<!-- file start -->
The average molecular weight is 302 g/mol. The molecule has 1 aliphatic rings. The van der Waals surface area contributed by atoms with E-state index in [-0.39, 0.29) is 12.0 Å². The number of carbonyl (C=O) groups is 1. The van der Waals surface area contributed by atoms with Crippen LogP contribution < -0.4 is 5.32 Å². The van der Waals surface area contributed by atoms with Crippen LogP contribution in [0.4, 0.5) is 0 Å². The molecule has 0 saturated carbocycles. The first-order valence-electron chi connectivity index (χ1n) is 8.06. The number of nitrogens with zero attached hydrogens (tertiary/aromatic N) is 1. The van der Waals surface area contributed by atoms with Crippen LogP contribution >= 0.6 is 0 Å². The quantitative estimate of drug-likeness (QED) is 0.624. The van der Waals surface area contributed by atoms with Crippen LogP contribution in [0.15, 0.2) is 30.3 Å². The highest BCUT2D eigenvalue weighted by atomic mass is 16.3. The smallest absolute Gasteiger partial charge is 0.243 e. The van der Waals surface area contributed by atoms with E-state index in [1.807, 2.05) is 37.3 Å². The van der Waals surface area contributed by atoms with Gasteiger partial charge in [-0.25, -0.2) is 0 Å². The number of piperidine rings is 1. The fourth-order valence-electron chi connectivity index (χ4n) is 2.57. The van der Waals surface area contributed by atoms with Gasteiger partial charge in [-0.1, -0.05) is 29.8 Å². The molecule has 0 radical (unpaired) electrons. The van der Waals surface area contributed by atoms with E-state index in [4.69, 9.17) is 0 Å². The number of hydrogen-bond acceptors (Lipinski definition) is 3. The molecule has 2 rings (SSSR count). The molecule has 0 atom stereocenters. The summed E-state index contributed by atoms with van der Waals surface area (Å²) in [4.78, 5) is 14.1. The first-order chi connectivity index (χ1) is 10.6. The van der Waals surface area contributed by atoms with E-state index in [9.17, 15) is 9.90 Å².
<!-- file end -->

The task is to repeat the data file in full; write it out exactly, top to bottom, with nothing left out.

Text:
The average molecular weight is 302 g/mol. The molecule has 1 aliphatic rings. The van der Waals surface area contributed by atoms with E-state index in [-0.39, 0.29) is 12.0 Å². The number of carbonyl (C=O) groups is 1. The van der Waals surface area contributed by atoms with Crippen LogP contribution < -0.4 is 5.32 Å². The van der Waals surface area contributed by atoms with Crippen LogP contribution in [0.4, 0.5) is 0 Å². The molecule has 0 saturated carbocycles. The first-order valence-electron chi connectivity index (χ1n) is 8.06. The number of nitrogens with zero attached hydrogens (tertiary/aromatic N) is 1. The van der Waals surface area contributed by atoms with Crippen LogP contribution >= 0.6 is 0 Å². The quantitative estimate of drug-likeness (QED) is 0.624. The van der Waals surface area contributed by atoms with Crippen LogP contribution in [0.15, 0.2) is 30.3 Å². The highest BCUT2D eigenvalue weighted by atomic mass is 16.3. The smallest absolute Gasteiger partial charge is 0.243 e. The van der Waals surface area contributed by atoms with E-state index in [1.807, 2.05) is 37.3 Å². The van der Waals surface area contributed by atoms with Gasteiger partial charge in [-0.25, -0.2) is 0 Å². The number of piperidine rings is 1. The fourth-order valence-electron chi connectivity index (χ4n) is 2.57. The van der Waals surface area contributed by atoms with Gasteiger partial charge in [-0.1, -0.05) is 29.8 Å². The molecule has 0 radical (unpaired) electrons. The van der Waals surface area contributed by atoms with E-state index in [4.69, 9.17) is 0 Å². The number of hydrogen-bond acceptors (Lipinski definition) is 3. The molecule has 2 rings (SSSR count). The molecule has 0 atom stereocenters. The summed E-state index contributed by atoms with van der Waals surface area (Å²) in [4.78, 5) is 14.1. The first-order chi connectivity index (χ1) is 10.6. The van der Waals surface area contributed by atoms with E-state index in [9.17, 15) is 9.90 Å².